Vancouver Riot and 5 Other Infamous Melees in Sports History

By Stepney, Chloe | The Christian Science Monitor, June 16, 2011 | Go to article overview

Vancouver Riot and 5 Other Infamous Melees in Sports History


Stepney, Chloe, The Christian Science Monitor


Passions are high. Crowds are big. Alcohol is consumed. That can be the toxic mix that sparks rioting at or after big sporting events - a phenomenon that can feed on itself by drawing in those who are at first bystanders, experts say. The history of fans turning rabid is a long one, with a new chapter added Wednesday night in Vancouver, where street riots erupted toward the end of pro hockey's Stanley Cup final. No deaths were reported, but more than 100 people were injured, according to the Toronto Sun.Here are five notable riots linked to sporting events through history.

Passions are high. Crowds are big. Alcohol is consumed. That can be the toxic mix that sparks rioting at or after big sporting events - a phenomenon that can feed on itself by drawing in those who are at first bystanders, experts say. The history of fans turning rabid is a long one, with a new chapter added Wednesday night in Vancouver, where street riots erupted toward the end of pro hockey's Stanley Cup final. No deaths were reported, but more than 100 people were injured, according to the Toronto Sun.

Here are five notable riots linked to sporting events through history.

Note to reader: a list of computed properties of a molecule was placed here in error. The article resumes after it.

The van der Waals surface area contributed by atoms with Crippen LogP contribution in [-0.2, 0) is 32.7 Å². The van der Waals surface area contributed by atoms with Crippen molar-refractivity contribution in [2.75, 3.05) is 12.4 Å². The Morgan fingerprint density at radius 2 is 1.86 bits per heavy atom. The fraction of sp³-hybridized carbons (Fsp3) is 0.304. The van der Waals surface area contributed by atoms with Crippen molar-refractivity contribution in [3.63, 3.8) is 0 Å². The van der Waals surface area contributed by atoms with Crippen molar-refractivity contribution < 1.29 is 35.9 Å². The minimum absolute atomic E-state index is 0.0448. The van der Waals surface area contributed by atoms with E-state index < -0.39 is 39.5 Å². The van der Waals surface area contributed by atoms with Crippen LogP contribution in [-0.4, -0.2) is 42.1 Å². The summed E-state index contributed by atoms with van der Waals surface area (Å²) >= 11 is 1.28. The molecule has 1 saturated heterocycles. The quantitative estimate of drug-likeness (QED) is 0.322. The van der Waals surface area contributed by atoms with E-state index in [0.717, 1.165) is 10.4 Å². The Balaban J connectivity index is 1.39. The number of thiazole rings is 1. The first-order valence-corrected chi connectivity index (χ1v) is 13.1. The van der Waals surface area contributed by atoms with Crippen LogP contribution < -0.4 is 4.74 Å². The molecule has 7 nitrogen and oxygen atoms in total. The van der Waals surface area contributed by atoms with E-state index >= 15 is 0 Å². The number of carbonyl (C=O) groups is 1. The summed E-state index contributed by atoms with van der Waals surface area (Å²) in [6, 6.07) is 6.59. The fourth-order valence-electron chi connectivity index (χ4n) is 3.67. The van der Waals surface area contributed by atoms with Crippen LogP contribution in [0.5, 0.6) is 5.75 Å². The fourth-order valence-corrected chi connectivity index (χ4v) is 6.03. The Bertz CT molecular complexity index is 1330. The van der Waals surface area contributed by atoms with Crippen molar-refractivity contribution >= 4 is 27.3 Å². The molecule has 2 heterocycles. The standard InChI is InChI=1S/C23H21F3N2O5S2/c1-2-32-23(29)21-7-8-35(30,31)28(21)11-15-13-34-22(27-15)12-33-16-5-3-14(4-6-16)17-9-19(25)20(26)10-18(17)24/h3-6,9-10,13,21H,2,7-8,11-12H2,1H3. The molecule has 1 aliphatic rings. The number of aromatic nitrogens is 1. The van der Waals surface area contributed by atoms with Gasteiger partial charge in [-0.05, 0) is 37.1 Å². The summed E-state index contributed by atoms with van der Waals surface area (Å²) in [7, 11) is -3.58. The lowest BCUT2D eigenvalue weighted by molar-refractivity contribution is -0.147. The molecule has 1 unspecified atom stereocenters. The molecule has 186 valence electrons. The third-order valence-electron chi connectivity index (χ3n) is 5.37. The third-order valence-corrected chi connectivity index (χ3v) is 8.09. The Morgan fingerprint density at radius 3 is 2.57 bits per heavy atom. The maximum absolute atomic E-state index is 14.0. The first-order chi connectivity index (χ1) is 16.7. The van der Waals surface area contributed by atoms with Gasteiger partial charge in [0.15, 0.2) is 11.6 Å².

#5 Nika riot, 532

More than 30,000 citizens of ancient Constantinople (now Istanbul) died in January after a chariot race in the Hippodrome between the Blues and the Greens, two of the four prominent factions in the empire. After the race, Emperor Justinian accused some faction members of murder and sentenced them to death. Citizens reacted by invading the emperor's palace after a second chariot race in the Hippodrome, where thousands of faction members died in the five-day riot. Throughout the rioting, people yelled, "nika," Greek for victory or conquest.

Richard Ginsburg, a professor of psychology at Harvard Medical School and author of "Whose Game Is It, Anyway?" says such actions mimic primal and tribal behavior. "When your tribe gets beaten by another tribe, it can be very threatening," he says.

#4 Heysel disaster, 1985

During the European Cup Final in May 1985, Liverpool (of England) played Juventus (of Italy) at the Heysel Stadium in Brussels. A stadium wall collapsed after Liverpool fans charged through police toward Juventus fans. Thirty-nine fans died and more than 350 were injured. The incident led British Prime Minister Margaret Thatcher to ban all English football teams from competing for two years in Europe.

Large crowds inspire fans to be more daring and to take part in group activities they would not normally engage in, says Adam Naylor, sports psychology director at the Boston University Athletic Enhancement Center. …

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